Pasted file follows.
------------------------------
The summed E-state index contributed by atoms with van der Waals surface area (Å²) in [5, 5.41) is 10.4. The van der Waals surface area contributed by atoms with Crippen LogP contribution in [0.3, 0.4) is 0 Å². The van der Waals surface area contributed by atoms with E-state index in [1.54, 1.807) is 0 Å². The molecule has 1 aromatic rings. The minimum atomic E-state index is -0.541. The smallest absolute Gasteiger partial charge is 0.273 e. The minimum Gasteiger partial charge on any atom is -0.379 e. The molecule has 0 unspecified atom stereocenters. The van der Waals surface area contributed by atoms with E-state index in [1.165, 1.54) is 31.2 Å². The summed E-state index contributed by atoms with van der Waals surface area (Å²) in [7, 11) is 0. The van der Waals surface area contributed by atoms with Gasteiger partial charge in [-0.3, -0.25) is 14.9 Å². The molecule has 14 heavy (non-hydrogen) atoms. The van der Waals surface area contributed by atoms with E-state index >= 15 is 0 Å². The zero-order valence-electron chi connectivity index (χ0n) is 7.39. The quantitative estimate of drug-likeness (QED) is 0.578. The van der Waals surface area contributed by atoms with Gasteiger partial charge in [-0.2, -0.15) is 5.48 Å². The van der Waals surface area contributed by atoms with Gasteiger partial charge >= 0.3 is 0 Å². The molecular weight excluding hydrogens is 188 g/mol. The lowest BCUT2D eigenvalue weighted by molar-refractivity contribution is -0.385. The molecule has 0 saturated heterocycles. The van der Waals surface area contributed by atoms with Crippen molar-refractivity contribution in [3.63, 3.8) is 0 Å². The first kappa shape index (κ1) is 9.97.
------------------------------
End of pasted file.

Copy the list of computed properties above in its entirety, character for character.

The summed E-state index contributed by atoms with van der Waals surface area (Å²) in [5, 5.41) is 10.4. The van der Waals surface area contributed by atoms with Crippen LogP contribution in [0.3, 0.4) is 0 Å². The van der Waals surface area contributed by atoms with E-state index in [1.54, 1.807) is 0 Å². The molecule has 1 aromatic rings. The minimum atomic E-state index is -0.541. The smallest absolute Gasteiger partial charge is 0.273 e. The minimum Gasteiger partial charge on any atom is -0.379 e. The molecule has 0 unspecified atom stereocenters. The van der Waals surface area contributed by atoms with E-state index in [1.165, 1.54) is 31.2 Å². The summed E-state index contributed by atoms with van der Waals surface area (Å²) in [7, 11) is 0. The van der Waals surface area contributed by atoms with Gasteiger partial charge in [-0.3, -0.25) is 14.9 Å². The molecule has 14 heavy (non-hydrogen) atoms. The van der Waals surface area contributed by atoms with E-state index >= 15 is 0 Å². The zero-order valence-electron chi connectivity index (χ0n) is 7.39. The quantitative estimate of drug-likeness (QED) is 0.578. The van der Waals surface area contributed by atoms with Gasteiger partial charge in [-0.2, -0.15) is 5.48 Å². The van der Waals surface area contributed by atoms with Gasteiger partial charge >= 0.3 is 0 Å². The molecular weight excluding hydrogens is 188 g/mol. The lowest BCUT2D eigenvalue weighted by molar-refractivity contribution is -0.385. The molecule has 0 saturated heterocycles. The van der Waals surface area contributed by atoms with Crippen molar-refractivity contribution in [3.63, 3.8) is 0 Å². The first kappa shape index (κ1) is 9.97.